Ben Wilkerson, who attended Washington High School in Shoals, Indiana, was the first in his family to graduate with a college degree. While there was an unspoken assumption Ben would attend college, his family didn’t talk about it much or help prepare him.
Ben originally planned to go to Purdue University with some of his friends. However, he changed his mind after visiting the University of Indiana-Bloominton and withdrew from Purdue after the May 1 enrollment deadline, and enrolled at a regional IU campus for my first semester. He then transferred to IU Bloomington during the spring of my freshman year, which he says was a little bit challenging. Looking back, he thinks that his college career, particularly the beginning, would have been smoother if I had a little bit more guidance. He graduated with a Bachelor of Arts degree in media with a concentration in creative advertising. After having served two years as a College Advising Corps adviser at IU Bloomington, Ben is pursuing an MPA at his alma mater.
How did you hear about College Advising Corps and what compelled you to apply?
I had previously served with AmeriCorps for a summer, and I graduated in 2020 during the early days of the COVID-19 pandemic. A lot of the firms in my field had hiring freezes, so I started looking for AmeriCorps positions. I saw the College Advising Corps position posted, and decided that it might be a good fit for me.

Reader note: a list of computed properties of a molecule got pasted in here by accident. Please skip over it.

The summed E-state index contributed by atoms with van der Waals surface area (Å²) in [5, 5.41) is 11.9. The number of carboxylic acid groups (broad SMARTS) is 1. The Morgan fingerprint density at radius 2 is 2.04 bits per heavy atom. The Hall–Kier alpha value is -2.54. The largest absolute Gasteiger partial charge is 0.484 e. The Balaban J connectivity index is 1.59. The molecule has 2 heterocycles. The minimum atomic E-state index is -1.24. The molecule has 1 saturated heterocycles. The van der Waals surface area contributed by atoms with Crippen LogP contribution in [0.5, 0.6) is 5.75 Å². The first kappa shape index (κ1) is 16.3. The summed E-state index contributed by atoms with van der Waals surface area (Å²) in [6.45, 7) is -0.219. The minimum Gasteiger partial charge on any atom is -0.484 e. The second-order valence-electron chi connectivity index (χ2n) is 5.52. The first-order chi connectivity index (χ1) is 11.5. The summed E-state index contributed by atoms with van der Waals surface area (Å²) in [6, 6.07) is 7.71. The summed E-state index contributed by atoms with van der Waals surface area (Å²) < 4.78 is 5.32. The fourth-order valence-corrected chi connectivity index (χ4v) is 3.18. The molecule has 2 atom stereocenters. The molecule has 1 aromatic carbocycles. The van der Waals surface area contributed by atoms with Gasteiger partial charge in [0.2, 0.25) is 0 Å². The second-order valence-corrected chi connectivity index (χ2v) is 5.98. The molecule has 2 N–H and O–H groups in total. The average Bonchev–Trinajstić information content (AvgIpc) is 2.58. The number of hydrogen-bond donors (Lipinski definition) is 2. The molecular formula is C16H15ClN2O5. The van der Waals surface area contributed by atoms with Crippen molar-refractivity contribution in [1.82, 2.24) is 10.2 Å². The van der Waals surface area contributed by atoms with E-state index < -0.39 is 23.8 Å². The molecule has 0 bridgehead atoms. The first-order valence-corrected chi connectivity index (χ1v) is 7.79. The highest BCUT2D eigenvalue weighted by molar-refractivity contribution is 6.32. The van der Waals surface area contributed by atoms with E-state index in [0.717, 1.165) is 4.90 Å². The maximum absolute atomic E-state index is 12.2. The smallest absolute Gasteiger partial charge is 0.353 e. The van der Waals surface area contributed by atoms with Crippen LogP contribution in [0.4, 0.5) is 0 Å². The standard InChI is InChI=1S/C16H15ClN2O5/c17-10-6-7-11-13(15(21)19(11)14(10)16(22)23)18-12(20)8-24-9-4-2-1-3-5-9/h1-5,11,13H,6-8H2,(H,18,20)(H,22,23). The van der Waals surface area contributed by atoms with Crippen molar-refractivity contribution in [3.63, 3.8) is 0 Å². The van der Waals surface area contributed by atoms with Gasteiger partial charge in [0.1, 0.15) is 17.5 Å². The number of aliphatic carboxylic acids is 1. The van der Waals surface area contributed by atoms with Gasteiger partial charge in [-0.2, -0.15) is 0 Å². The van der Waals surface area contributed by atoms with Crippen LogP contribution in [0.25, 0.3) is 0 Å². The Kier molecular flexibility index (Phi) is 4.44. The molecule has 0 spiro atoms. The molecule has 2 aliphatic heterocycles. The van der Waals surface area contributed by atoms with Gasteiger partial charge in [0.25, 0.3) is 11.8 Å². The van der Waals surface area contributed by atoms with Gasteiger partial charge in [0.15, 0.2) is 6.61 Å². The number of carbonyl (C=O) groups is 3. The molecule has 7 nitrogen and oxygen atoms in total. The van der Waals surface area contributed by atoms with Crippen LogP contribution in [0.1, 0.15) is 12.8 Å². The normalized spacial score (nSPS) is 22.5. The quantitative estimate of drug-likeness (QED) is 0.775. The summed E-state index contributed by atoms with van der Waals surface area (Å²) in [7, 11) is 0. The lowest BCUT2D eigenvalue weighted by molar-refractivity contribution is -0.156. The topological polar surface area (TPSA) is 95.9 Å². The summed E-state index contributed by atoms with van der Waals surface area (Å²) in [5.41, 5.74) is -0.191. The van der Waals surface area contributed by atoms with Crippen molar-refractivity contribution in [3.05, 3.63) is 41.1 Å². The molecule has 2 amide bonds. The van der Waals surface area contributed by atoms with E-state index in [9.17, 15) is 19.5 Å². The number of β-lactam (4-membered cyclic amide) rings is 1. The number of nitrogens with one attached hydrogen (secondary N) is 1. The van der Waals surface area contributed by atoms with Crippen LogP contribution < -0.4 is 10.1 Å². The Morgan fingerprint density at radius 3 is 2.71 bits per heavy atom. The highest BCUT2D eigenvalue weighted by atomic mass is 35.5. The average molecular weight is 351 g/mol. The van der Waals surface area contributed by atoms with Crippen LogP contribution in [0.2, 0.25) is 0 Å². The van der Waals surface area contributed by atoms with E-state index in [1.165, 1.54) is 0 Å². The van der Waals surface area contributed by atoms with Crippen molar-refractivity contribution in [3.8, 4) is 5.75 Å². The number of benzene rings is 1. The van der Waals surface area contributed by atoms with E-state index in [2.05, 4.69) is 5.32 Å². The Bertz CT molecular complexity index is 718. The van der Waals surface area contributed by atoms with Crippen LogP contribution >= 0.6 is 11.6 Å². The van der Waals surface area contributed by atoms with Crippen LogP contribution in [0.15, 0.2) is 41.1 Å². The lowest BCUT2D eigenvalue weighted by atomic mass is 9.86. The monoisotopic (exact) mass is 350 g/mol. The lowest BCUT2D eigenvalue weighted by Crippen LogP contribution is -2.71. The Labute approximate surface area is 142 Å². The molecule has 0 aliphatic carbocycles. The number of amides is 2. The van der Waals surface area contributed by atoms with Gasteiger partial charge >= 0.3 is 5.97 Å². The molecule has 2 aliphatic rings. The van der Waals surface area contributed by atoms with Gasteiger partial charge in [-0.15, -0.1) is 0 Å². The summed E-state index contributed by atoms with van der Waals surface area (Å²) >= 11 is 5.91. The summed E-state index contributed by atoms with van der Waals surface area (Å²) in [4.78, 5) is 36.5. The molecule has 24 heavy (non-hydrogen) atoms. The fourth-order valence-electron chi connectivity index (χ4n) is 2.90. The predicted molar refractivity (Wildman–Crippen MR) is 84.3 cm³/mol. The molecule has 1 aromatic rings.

What was the most challenging aspect of serving as a CAC adviser?
It is easy, in my opinion, to take a paternalistic approach to advise and tell students what you think they should do. It is harder to work with students to identify what they want to do and help them find a path to get there. It is also challenging working with a population that may not be quite like you. The towns in which I served were much smaller than my hometown, and there were some cultural differences from what I am accustomed to.
What was most rewarding as it relates to your service?
Seeing my former students excel in college has been very rewarding to me – particularly the students with whom I spent hours working on scholarship applications, and who are now attending college with little or no debt.
Where has life and career taken you since your time serving as an adviser?
I started working on my graduate degree during my second year with College Advising Corps and will be finishing my MPA in May of 2022. I’ve accepted a job offer and will be relocating to the Washington DC area to work as a government consultant after I graduate.
How has your service with CAC helped propel or inform your continued education and/or career?
I would never have applied to the graduate program that I am currently enrolled in if it was not for my College Advising Corps experience. I applied to graduate school because I wanted to study and work to change education policy. I know now that my next stop won’t be related to education policy, but that doesn’t mean that I won’t find my way back eventually.
If you could share just one bit of advice with our incoming advisers, what would that be?
Talk to your students about things other than college! A lot of students are very interesting, and getting to know them is the best part of the job.